My father has always been a major influence in my life. He didn’t talk very much but when he did I knew it was important. I could tell that there was so much he wanted to say but maybe didn’t want to burden me with his experiences. I learned that during the cultural revolution in China, my father was imprisoned for being educated and outspoken.
As a child, my father would often have some concoction marinating in jars that lined the shelves in our home. He made tinctures, liniments, ointments and poultices, yet would never talk about these traditional practices.
What I did hear often from my parents growing up were statements such as “spicy food is good for feeling alive, but too much will give you ‘yeet hay’,” which translates to “hot air.” Yeet Hay is a condition that manifests in sweating, fever, acne, canker sores, sore throat, low energy, sluggish digestion or puffiness. They would tell me not to stand in front of the air-conditioner or fan too long, saying “you will catch ‘wind’,” which causes a blockage in the meridians resulting in issues such as neck pain, stiff shoulders or even a cold.
Traditional Chinese Medicine (TCM) is woven into culture. It’s a philosophy in which balance is paramount to health. TCM teaches us how to coexist harmoniously with our external environment. There is no one size-fits-all solution, but rather an individualized approach based on each person’s constitution (physical body, health, strength, etc.) and environmental surroundings. As I began to explore TCM, and later became a trained practitioner, I realized the depth of knowledge and value of the teachings my parents shared with me as a child.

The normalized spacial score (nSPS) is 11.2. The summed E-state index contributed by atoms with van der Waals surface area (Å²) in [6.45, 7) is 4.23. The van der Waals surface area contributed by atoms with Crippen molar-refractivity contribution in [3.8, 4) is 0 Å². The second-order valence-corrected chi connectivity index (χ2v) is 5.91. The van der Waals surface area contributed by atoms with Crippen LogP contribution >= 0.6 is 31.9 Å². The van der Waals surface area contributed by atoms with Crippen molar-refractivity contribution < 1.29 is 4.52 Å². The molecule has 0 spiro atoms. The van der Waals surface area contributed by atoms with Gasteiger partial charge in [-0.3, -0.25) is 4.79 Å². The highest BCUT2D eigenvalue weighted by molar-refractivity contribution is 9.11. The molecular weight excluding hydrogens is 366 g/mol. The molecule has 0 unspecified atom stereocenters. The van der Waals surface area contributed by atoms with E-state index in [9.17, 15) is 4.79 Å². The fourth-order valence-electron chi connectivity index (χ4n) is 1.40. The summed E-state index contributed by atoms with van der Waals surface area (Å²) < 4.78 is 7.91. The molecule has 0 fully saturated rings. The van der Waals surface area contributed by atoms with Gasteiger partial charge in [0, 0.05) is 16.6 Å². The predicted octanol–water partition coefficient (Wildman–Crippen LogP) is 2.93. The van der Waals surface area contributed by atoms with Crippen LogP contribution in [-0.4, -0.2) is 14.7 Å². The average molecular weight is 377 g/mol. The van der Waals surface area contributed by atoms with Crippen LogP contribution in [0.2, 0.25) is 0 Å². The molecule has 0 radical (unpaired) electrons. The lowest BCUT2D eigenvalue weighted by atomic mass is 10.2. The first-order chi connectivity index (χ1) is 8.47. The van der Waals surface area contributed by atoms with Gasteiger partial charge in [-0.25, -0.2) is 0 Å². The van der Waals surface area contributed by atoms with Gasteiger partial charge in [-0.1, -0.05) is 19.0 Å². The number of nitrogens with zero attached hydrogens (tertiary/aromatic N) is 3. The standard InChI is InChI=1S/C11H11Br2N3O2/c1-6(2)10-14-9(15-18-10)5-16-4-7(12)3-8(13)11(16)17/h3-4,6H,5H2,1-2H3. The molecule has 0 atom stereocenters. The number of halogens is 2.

A healthy body lives in harmony with its environment. It is important to understand that, if we want to cultivate health and wellbeing for ourselves, our needs will be different depending on the season, and our emotional and physical states.
Summer is represented by the heart and small intestine meridians in TCM. That means that summer is the best time to nourish and strengthen the heart.
Summer has the most yang energy out of all the seasons, and therefore belongs to the fire element. Fire symbolizes the greatest amount of energy and activity. This is why we seem to have much more energy and require less sleep when the sun is out.
In TCM, our mind and spirit, also known as Shen, reside in the heart and are nourished by the blood. All are ruled by fire. During the summer, it is important to nourish the heart, as well as our yang energy.
Suka Lang is a Registered Acupuncturist in Vancouver BC and the owner of Acupoint Wellness. She is one of those wellness practitioners that you wish you could bring everywhere with you. She is a born healer: intuitive, knowledgeable and strong. You feel instantly calmed in her presence. Her compassion, empathy and continual strive for excellence are what makes Acupoint Wellness a go-to place for acupuncture in downtown Vancouver.
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